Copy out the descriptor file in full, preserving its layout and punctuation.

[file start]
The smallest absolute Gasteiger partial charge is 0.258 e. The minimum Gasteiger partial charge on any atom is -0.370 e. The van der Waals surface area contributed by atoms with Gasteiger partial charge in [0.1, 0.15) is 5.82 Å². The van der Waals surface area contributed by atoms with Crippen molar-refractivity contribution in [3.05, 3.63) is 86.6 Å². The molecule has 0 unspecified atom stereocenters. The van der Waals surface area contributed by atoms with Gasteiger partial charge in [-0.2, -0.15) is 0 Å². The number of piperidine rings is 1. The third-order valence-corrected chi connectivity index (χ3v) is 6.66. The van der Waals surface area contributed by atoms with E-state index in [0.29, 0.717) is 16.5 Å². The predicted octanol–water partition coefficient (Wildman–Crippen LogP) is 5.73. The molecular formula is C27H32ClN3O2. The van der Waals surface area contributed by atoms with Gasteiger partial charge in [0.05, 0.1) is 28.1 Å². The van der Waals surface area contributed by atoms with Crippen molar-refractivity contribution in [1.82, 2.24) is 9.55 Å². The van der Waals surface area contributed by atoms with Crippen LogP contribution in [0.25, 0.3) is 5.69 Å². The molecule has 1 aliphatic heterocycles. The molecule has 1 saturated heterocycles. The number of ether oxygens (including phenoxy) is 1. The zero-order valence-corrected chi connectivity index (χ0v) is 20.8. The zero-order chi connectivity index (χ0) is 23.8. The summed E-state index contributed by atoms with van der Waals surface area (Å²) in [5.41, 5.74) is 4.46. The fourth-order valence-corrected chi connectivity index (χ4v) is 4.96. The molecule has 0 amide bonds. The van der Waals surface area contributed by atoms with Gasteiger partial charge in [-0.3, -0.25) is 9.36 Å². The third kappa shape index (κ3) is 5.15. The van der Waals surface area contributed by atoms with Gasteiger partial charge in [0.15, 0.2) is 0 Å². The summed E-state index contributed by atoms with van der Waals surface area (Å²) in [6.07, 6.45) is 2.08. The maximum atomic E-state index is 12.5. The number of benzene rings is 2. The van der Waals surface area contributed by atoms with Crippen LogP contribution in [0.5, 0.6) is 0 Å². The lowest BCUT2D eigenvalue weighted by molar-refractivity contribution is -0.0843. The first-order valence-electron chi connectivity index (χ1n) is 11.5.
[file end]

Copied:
The smallest absolute Gasteiger partial charge is 0.258 e. The minimum Gasteiger partial charge on any atom is -0.370 e. The van der Waals surface area contributed by atoms with Gasteiger partial charge in [0.1, 0.15) is 5.82 Å². The van der Waals surface area contributed by atoms with Crippen molar-refractivity contribution in [3.05, 3.63) is 86.6 Å². The molecule has 0 unspecified atom stereocenters. The van der Waals surface area contributed by atoms with Gasteiger partial charge in [-0.2, -0.15) is 0 Å². The number of piperidine rings is 1. The third-order valence-corrected chi connectivity index (χ3v) is 6.66. The van der Waals surface area contributed by atoms with E-state index in [0.29, 0.717) is 16.5 Å². The predicted octanol–water partition coefficient (Wildman–Crippen LogP) is 5.73. The molecular formula is C27H32ClN3O2. The van der Waals surface area contributed by atoms with Gasteiger partial charge in [0.05, 0.1) is 28.1 Å². The van der Waals surface area contributed by atoms with Crippen molar-refractivity contribution in [1.82, 2.24) is 9.55 Å². The van der Waals surface area contributed by atoms with Crippen LogP contribution in [0.25, 0.3) is 5.69 Å². The molecule has 1 aliphatic heterocycles. The molecule has 1 saturated heterocycles. The number of ether oxygens (including phenoxy) is 1. The zero-order valence-corrected chi connectivity index (χ0v) is 20.8. The zero-order chi connectivity index (χ0) is 23.8. The summed E-state index contributed by atoms with van der Waals surface area (Å²) in [5.41, 5.74) is 4.46. The fourth-order valence-corrected chi connectivity index (χ4v) is 4.96. The molecule has 0 amide bonds. The van der Waals surface area contributed by atoms with Gasteiger partial charge in [-0.3, -0.25) is 9.36 Å². The third kappa shape index (κ3) is 5.15. The van der Waals surface area contributed by atoms with Gasteiger partial charge in [0.15, 0.2) is 0 Å². The summed E-state index contributed by atoms with van der Waals surface area (Å²) in [6.07, 6.45) is 2.08. The maximum atomic E-state index is 12.5. The number of benzene rings is 2. The van der Waals surface area contributed by atoms with Crippen LogP contribution in [0.5, 0.6) is 0 Å². The lowest BCUT2D eigenvalue weighted by molar-refractivity contribution is -0.0843. The first-order valence-electron chi connectivity index (χ1n) is 11.5.